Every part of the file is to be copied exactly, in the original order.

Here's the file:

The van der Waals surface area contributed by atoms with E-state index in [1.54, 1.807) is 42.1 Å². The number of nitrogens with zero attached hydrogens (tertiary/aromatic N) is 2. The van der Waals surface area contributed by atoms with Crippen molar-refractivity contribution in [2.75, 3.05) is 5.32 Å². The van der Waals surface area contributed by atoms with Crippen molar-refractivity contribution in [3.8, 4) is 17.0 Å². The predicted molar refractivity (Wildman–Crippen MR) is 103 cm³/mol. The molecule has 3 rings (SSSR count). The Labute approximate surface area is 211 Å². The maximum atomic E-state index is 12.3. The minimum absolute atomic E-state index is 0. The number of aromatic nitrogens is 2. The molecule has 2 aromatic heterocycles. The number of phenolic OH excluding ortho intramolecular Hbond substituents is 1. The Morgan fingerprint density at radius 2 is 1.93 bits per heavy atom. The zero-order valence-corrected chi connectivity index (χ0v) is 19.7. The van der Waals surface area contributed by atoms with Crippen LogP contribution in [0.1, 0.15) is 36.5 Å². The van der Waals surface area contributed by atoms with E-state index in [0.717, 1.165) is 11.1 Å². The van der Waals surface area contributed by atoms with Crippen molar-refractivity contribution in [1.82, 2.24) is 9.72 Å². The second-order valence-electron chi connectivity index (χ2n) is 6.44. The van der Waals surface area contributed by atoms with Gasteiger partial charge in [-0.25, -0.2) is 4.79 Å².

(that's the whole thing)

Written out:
The van der Waals surface area contributed by atoms with E-state index in [1.54, 1.807) is 42.1 Å². The number of nitrogens with zero attached hydrogens (tertiary/aromatic N) is 2. The van der Waals surface area contributed by atoms with Crippen molar-refractivity contribution in [2.75, 3.05) is 5.32 Å². The van der Waals surface area contributed by atoms with Crippen molar-refractivity contribution in [3.8, 4) is 17.0 Å². The predicted molar refractivity (Wildman–Crippen MR) is 103 cm³/mol. The molecule has 3 rings (SSSR count). The Labute approximate surface area is 211 Å². The maximum atomic E-state index is 12.3. The minimum absolute atomic E-state index is 0. The number of aromatic nitrogens is 2. The molecule has 2 aromatic heterocycles. The number of phenolic OH excluding ortho intramolecular Hbond substituents is 1. The Morgan fingerprint density at radius 2 is 1.93 bits per heavy atom. The zero-order valence-corrected chi connectivity index (χ0v) is 19.7. The van der Waals surface area contributed by atoms with Crippen LogP contribution in [0.1, 0.15) is 36.5 Å². The van der Waals surface area contributed by atoms with E-state index in [0.717, 1.165) is 11.1 Å². The van der Waals surface area contributed by atoms with Crippen molar-refractivity contribution in [1.82, 2.24) is 9.72 Å². The second-order valence-electron chi connectivity index (χ2n) is 6.44. The van der Waals surface area contributed by atoms with Gasteiger partial charge in [-0.25, -0.2) is 4.79 Å².